Savvy IT firms buck trend, gain share
Market Share | Financial views of a competitive environment
The stocks of federal information technology and professional
services companies are performing in line with
the S&P 500 this year. Both are down about 6 percent,
while aerospace and defense companies' stocks are having
another solid year and are up 7 percent.
Aerospace and defense stocks continue to
be driven by record earnings as defense
spending remains strong. The strong earnings
trend for the defense firms will likely continue
for the next couple of years, with requested
defense spending for fiscal 2009 up 7 percent.
Most of the senior managers we spoke to say
they do not expect major changes in defense
spending no matter who wins the presidential
election, but they predict a slower growth
environment in the future.
Any future military and terrorist events
will likely have the most
impact on defense spending.
But until such events occur,
history will likely repeat itself.
In addition, domestic spending
and deficit reduction efforts
could put pressure on defense
spending similar to the pressure
that existed at the end of other defense
spending cycles in the 1970s and 1990s,
when double-digit percentage spending
Although Wall Street tends to look ahead,
it's not willing to look that far ahead. The
commercial practices of some of the aerospace
and defense firms might cause some
drag on results, but strong defense earnings
will likely result in a continued ability to outperform
for the aerospace and defense firms.
This will be the case at least until the economy
improves, and Wall Street decides to focus
on more economically sensitive investments.
For the federal IT and professional services
companies, we expect continued modest budget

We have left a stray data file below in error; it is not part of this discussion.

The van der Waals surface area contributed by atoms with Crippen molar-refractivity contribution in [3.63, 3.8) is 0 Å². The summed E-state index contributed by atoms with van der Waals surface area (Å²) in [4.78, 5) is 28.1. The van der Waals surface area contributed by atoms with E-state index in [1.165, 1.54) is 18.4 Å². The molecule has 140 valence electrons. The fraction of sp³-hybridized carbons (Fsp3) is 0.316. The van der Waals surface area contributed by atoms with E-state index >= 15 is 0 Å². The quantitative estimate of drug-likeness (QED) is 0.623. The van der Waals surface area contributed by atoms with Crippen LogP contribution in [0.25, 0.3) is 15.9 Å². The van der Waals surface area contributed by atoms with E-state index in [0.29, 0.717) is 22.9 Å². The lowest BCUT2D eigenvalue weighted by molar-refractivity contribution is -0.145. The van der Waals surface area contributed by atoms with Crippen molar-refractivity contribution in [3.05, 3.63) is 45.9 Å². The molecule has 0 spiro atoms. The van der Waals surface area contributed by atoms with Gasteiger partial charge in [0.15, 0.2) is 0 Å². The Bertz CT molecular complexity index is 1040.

growth during the next few years.
Despite a low single-digit percentage
growth market, some federal IT and professional
services firms are continuing to gain
significant market share. Stanley Inc. led
public companies in growth in the first quarter,
reporting March quarter results ahead of
expectations, with strong contract awards.
The company's organic revenue growth,
which excludes the impact of acquisitions, for
the quarter was 39 percent, to $173 million in
sales, while its earnings per share (EPS) were
33 cents, up 67 percent year-over-year.
NCI Inc. reported first-quarter 2008
results ahead of expectations, raised its
2008 outlook and posted strong increases in
its contract awards and bid pipeline. NCI
had organic revenue growth of 16 percent,
to $91 million in sales, and EPS of 27 cents
were a penny ahead of analyst estimates.
The strong earnings report sent NCI's stock
to a new high. At one point, it was up 38
percent year-to-date, though the stock
has pulled back on profit taking.
ManTech International Corp. reported
first-quarter results that were particularly
impressive given the company's size
($1.7 billion in annual revenue), with
organic growth of 19 percent and EPS
growth of 46 percent. ManTech continues
to gain market share in the higher
margin, well-funded defense and intelligence
services market, while increasing
profit margins in the process. ManTech
has an 8 percent operating
profit margin, above the
7.3 percent average for the
public IT and professional
services firms. If you don't
consider the company's
largest contract, which has
only 2 percent operating
margins due to passthroughs, the operating
profit margin climbs to 9 percent. Despite
modest budget growth, some companies will
always find the recipe to grow much faster.Bill Loomis (email@example.com) is a managing
director at Stifel Nicolaus. Opinions expressed are
subject to change without notice and do not take
into account the particular investment objectives,
financial situation or needs of individual
investors. For additional information and current
disclosures for the companies discussed herein,
please write to: Stifel Nicolaus, One South St.,
Baltimore, MD 21202, Attn: Research